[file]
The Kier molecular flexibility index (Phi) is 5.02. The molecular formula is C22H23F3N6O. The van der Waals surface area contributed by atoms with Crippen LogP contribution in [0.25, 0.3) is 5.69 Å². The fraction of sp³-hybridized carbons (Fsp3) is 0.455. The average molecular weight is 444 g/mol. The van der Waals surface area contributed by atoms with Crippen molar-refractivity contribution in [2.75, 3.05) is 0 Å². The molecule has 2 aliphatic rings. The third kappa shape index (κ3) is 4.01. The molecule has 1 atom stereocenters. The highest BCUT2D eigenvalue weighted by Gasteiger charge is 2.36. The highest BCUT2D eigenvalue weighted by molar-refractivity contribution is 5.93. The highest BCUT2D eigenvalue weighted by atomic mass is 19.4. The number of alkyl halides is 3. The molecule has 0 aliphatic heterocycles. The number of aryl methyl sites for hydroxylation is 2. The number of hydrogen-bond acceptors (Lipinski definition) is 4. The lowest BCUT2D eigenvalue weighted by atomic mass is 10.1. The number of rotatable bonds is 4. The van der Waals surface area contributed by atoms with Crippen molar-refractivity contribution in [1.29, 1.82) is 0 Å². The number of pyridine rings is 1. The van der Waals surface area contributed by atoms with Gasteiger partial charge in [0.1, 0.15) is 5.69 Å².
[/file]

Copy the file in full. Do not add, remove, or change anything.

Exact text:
The Kier molecular flexibility index (Phi) is 5.02. The molecular formula is C22H23F3N6O. The van der Waals surface area contributed by atoms with Crippen LogP contribution in [0.25, 0.3) is 5.69 Å². The fraction of sp³-hybridized carbons (Fsp3) is 0.455. The average molecular weight is 444 g/mol. The van der Waals surface area contributed by atoms with Crippen molar-refractivity contribution in [2.75, 3.05) is 0 Å². The molecule has 2 aliphatic rings. The third kappa shape index (κ3) is 4.01. The molecule has 1 atom stereocenters. The highest BCUT2D eigenvalue weighted by Gasteiger charge is 2.36. The highest BCUT2D eigenvalue weighted by molar-refractivity contribution is 5.93. The highest BCUT2D eigenvalue weighted by atomic mass is 19.4. The number of alkyl halides is 3. The molecule has 0 aliphatic heterocycles. The number of aryl methyl sites for hydroxylation is 2. The number of hydrogen-bond acceptors (Lipinski definition) is 4. The lowest BCUT2D eigenvalue weighted by atomic mass is 10.1. The number of rotatable bonds is 4. The van der Waals surface area contributed by atoms with Crippen molar-refractivity contribution in [1.29, 1.82) is 0 Å². The number of pyridine rings is 1. The van der Waals surface area contributed by atoms with Gasteiger partial charge in [0.1, 0.15) is 5.69 Å².